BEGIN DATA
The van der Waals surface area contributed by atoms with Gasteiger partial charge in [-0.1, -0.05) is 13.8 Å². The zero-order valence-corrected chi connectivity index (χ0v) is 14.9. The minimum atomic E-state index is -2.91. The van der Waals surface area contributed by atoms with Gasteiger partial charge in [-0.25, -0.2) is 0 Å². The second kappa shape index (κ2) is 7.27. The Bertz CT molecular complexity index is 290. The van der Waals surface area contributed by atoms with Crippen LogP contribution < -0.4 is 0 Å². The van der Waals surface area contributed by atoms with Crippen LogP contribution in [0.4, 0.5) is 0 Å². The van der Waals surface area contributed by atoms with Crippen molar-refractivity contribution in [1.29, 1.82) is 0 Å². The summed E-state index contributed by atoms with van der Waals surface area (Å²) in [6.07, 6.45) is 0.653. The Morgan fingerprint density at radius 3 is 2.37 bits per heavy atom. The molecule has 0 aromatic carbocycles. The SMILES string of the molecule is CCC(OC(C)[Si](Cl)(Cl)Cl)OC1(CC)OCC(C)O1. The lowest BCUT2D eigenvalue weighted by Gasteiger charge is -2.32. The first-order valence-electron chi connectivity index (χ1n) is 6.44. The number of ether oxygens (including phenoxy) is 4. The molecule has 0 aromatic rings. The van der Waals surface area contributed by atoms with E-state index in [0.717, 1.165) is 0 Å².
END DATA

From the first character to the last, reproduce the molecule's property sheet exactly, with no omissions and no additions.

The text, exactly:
The van der Waals surface area contributed by atoms with Gasteiger partial charge in [-0.1, -0.05) is 13.8 Å². The zero-order valence-corrected chi connectivity index (χ0v) is 14.9. The minimum atomic E-state index is -2.91. The van der Waals surface area contributed by atoms with Gasteiger partial charge in [-0.25, -0.2) is 0 Å². The second kappa shape index (κ2) is 7.27. The Bertz CT molecular complexity index is 290. The van der Waals surface area contributed by atoms with Crippen LogP contribution < -0.4 is 0 Å². The van der Waals surface area contributed by atoms with Crippen LogP contribution in [0.4, 0.5) is 0 Å². The van der Waals surface area contributed by atoms with Crippen molar-refractivity contribution in [1.29, 1.82) is 0 Å². The summed E-state index contributed by atoms with van der Waals surface area (Å²) in [6.07, 6.45) is 0.653. The Morgan fingerprint density at radius 3 is 2.37 bits per heavy atom. The molecule has 0 aromatic carbocycles. The SMILES string of the molecule is CCC(OC(C)[Si](Cl)(Cl)Cl)OC1(CC)OCC(C)O1. The lowest BCUT2D eigenvalue weighted by Gasteiger charge is -2.32. The first-order valence-electron chi connectivity index (χ1n) is 6.44. The number of ether oxygens (including phenoxy) is 4. The molecule has 0 aromatic rings. The van der Waals surface area contributed by atoms with E-state index in [0.717, 1.165) is 0 Å².